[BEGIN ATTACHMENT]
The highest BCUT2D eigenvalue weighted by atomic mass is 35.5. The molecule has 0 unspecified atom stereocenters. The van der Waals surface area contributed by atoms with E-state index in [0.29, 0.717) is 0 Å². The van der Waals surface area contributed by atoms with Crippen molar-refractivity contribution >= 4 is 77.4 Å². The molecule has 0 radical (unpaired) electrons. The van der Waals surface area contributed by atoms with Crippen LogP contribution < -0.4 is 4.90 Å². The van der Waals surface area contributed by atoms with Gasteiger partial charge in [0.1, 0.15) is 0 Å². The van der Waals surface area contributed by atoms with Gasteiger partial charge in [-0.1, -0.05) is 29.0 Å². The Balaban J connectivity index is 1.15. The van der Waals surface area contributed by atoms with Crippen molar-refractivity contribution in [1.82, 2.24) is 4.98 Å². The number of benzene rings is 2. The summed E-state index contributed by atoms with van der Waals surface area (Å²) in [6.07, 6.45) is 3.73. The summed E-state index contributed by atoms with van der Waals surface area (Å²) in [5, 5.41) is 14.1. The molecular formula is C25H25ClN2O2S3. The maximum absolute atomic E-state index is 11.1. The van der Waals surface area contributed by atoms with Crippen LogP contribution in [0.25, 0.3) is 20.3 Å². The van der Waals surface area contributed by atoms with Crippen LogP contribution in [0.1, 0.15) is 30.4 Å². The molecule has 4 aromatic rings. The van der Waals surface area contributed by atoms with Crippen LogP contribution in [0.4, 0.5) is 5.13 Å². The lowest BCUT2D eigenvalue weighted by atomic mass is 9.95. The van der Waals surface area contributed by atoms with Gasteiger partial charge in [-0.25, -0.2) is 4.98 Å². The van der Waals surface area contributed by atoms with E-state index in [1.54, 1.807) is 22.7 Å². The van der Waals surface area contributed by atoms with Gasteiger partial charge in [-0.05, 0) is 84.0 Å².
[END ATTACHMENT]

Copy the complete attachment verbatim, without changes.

The highest BCUT2D eigenvalue weighted by atomic mass is 35.5. The molecule has 0 unspecified atom stereocenters. The van der Waals surface area contributed by atoms with E-state index in [0.29, 0.717) is 0 Å². The van der Waals surface area contributed by atoms with Crippen molar-refractivity contribution >= 4 is 77.4 Å². The molecule has 0 radical (unpaired) electrons. The van der Waals surface area contributed by atoms with Crippen LogP contribution < -0.4 is 4.90 Å². The van der Waals surface area contributed by atoms with Gasteiger partial charge in [0.1, 0.15) is 0 Å². The van der Waals surface area contributed by atoms with Gasteiger partial charge in [-0.1, -0.05) is 29.0 Å². The Balaban J connectivity index is 1.15. The van der Waals surface area contributed by atoms with Crippen molar-refractivity contribution in [1.82, 2.24) is 4.98 Å². The number of benzene rings is 2. The summed E-state index contributed by atoms with van der Waals surface area (Å²) in [6.07, 6.45) is 3.73. The summed E-state index contributed by atoms with van der Waals surface area (Å²) in [5, 5.41) is 14.1. The molecular formula is C25H25ClN2O2S3. The maximum absolute atomic E-state index is 11.1. The van der Waals surface area contributed by atoms with Crippen LogP contribution in [0.25, 0.3) is 20.3 Å². The van der Waals surface area contributed by atoms with Crippen LogP contribution in [0.1, 0.15) is 30.4 Å². The molecule has 4 aromatic rings. The van der Waals surface area contributed by atoms with Crippen LogP contribution in [0.4, 0.5) is 5.13 Å². The lowest BCUT2D eigenvalue weighted by atomic mass is 9.95. The van der Waals surface area contributed by atoms with Gasteiger partial charge in [-0.25, -0.2) is 4.98 Å². The van der Waals surface area contributed by atoms with E-state index in [1.54, 1.807) is 22.7 Å². The van der Waals surface area contributed by atoms with Gasteiger partial charge in [-0.05, 0) is 84.0 Å².